Sam lost his sunglasses in Germany.
There wasn’t anything remarkable about the sunglasses themselves. They were a pair of sunglasses that had been lying around the house for years, a little scratched, but durable both in their purpose and their terrific ability to avoid getting lost the way most sunglasses do.
The loss, though, became a valuable lesson for our family.
I knew the trip would challenge us, biking more than 150 kilometers over the course of five days. At the end of the first day’s two-hour ride, Sam turned to us and said he was confident that he had trained enough for the trip.
He had been a little nervous about it, but we set out on hourlong rides several times a week in the months before. Inspired by Michael, he also hooked his bike up to a wind trainer for regular spins.
The third day, our second full day of riding, set out as our longest ride of the week. We left our hotel in Lindau to cycle to our next hotel in Uberlingen. Most of the people in the riding group took the shortcut, taking the ferry from Friedrichshafen to Meersburg to finish the ride. We met the group and told the tour leaders that we wanted to cycle through the orchards and vineyards rather than ride the ferry.
About halfway to Meersburg, we stopped to refill our water bottles and have a snack. Sam asked where his sunglasses were. He thought someone had grabbed them for him in Friedrichshafen, where we all took a bathroom break.
No one had. Sam asked if we could go back and get them. Michael told him, “Sam, there’s no going back. We’re already pretty far from Friedrichshafen, and we’re riding 40 kilometers today.”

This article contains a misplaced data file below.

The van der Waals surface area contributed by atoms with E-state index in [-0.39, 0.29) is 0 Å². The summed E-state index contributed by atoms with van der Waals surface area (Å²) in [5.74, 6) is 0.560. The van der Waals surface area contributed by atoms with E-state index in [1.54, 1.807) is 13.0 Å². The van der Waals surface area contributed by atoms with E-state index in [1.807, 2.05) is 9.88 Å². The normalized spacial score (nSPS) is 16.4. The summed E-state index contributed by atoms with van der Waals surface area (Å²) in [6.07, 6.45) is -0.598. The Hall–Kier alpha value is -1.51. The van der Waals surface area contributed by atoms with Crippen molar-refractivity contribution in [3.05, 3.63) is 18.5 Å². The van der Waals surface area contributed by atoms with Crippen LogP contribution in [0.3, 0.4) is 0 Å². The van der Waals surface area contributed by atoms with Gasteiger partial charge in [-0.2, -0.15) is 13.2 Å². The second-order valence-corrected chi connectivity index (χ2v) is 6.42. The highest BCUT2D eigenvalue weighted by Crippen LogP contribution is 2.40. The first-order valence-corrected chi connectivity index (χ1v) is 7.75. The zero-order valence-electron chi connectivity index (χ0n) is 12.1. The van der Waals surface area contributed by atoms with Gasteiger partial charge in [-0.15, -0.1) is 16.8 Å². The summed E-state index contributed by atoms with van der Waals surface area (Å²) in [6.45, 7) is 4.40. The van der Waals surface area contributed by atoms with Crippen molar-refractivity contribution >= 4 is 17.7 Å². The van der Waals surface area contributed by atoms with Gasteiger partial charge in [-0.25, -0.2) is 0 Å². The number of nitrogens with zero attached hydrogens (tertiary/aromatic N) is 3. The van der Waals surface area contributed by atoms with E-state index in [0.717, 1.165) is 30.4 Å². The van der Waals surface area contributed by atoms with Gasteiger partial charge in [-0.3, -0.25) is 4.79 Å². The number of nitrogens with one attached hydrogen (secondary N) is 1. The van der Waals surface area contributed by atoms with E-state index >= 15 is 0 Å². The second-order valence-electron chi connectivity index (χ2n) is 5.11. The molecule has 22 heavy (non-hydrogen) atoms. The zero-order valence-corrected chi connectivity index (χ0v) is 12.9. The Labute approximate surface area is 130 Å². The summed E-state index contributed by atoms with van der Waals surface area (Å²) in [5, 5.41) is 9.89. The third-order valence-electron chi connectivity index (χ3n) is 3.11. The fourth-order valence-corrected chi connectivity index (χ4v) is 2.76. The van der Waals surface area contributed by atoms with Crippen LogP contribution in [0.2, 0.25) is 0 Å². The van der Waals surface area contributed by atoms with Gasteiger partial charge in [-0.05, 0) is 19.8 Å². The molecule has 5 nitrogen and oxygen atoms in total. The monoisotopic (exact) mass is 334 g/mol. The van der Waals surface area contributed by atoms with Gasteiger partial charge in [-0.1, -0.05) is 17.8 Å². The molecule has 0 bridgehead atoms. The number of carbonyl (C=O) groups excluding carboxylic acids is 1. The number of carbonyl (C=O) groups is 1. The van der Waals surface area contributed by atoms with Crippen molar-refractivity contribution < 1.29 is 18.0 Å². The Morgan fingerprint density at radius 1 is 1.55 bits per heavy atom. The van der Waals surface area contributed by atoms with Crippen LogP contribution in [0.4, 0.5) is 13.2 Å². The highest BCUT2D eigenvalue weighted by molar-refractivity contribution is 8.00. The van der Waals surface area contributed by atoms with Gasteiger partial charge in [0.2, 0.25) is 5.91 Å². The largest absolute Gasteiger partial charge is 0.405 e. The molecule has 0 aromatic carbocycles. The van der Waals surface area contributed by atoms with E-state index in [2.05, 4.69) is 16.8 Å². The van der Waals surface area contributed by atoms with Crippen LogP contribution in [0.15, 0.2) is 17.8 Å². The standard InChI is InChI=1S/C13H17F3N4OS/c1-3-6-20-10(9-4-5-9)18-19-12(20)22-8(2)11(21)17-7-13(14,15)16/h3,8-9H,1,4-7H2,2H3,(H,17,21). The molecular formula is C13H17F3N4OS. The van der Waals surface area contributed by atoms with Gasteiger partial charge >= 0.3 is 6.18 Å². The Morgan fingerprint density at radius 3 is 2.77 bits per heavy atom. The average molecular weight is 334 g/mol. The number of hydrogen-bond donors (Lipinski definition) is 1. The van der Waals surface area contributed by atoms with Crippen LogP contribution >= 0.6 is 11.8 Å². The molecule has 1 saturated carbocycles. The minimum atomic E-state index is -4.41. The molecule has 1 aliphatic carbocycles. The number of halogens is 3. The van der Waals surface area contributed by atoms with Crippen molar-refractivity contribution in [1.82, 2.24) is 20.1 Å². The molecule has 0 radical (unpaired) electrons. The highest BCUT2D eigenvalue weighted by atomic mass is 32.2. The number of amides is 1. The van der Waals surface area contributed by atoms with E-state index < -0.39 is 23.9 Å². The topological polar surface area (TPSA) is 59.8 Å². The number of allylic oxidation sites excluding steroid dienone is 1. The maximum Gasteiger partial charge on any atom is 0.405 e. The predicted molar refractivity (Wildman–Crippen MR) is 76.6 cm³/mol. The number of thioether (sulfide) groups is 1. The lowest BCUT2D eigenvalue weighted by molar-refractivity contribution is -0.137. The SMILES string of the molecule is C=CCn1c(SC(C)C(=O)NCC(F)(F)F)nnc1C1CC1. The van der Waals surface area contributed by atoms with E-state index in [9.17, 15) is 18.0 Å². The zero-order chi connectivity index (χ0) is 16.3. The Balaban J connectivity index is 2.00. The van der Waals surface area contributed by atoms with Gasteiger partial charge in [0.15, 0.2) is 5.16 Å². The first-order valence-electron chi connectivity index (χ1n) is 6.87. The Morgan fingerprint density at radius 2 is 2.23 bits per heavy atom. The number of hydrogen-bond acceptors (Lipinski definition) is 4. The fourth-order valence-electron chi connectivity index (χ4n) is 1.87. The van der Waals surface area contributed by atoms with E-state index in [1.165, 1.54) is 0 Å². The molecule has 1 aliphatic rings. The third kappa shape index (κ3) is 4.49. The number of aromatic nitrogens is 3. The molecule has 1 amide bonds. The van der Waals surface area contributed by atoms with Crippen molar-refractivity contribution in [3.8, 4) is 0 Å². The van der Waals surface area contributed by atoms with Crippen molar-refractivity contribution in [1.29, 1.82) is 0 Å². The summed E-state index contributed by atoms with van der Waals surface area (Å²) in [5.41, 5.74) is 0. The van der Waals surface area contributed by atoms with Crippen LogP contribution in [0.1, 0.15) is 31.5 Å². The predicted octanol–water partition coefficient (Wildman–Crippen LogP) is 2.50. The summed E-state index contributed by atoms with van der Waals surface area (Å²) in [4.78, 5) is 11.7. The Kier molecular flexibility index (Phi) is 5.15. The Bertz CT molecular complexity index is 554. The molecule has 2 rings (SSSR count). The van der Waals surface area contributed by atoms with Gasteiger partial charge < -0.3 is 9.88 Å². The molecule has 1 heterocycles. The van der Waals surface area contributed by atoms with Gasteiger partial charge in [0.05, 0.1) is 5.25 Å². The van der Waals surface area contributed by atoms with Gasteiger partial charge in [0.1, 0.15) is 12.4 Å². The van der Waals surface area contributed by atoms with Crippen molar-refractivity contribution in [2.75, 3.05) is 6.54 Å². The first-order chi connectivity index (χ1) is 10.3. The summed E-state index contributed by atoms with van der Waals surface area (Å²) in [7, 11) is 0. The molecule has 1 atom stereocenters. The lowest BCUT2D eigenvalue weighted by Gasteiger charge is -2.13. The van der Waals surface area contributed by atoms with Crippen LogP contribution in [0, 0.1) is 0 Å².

Sam protested briefly, but got back on his bike and plowed ahead. When we arrived at Meersburg for lunch, he was still upset. We sat at a table beside the lake and Sam tried to explain. It wasn’t going well and people were starting to stare. I invited Sam to take a walk with me to the water’s edge so he could collect his thoughts and I could make more room for listening.
There was another family walking on the little beach with their German shepherd. They threw sticks into the waves. The dog wouldn’t venture past depths over its head, but it worked hard to bring back every throw.
Eventually, Sam was able to collect his thoughts.
He understood that sometimes we help him out as a trade-off, to get things moving faster, especially when being slow is risky. But when he is responsible for himself, “I need more time,” he said. And he said that it was clear to him on this type of excursion, a person has to be responsible for themselves.
Most of us human beings don’t have enough self-awareness to assess these kinds of scenarios, let alone ask simply and directly for the fix. Sam constantly amazes me with this gift of his.
We went back to the table and announced the findings. We all agreed we could and should slow down our transitions. Paige asked Sam about a checklist. What if each of us went through a checklist, like an airline pilot, before we cycled on? The process helped us slow down for Sam and, at one point, also kept me from losing my cycling gloves. We often were the last ones of the cycling group to leave, but because we rode fast, it all worked out in the end.
I told Paige later that day that I did have a secret hope that the trip would stretch the family, although I wasn’t quite sure how. I hoped we wouldn’t be miserable, but I didn’t worry about it either.
Learned helplessness does someone like Sam no service at all, and some of that was coming from our habits to take shortcuts and speed things up. He deserved more from us. We learned we could step back, let some conflict points rise up and not freak out. After all, Sam is a grown-ass man.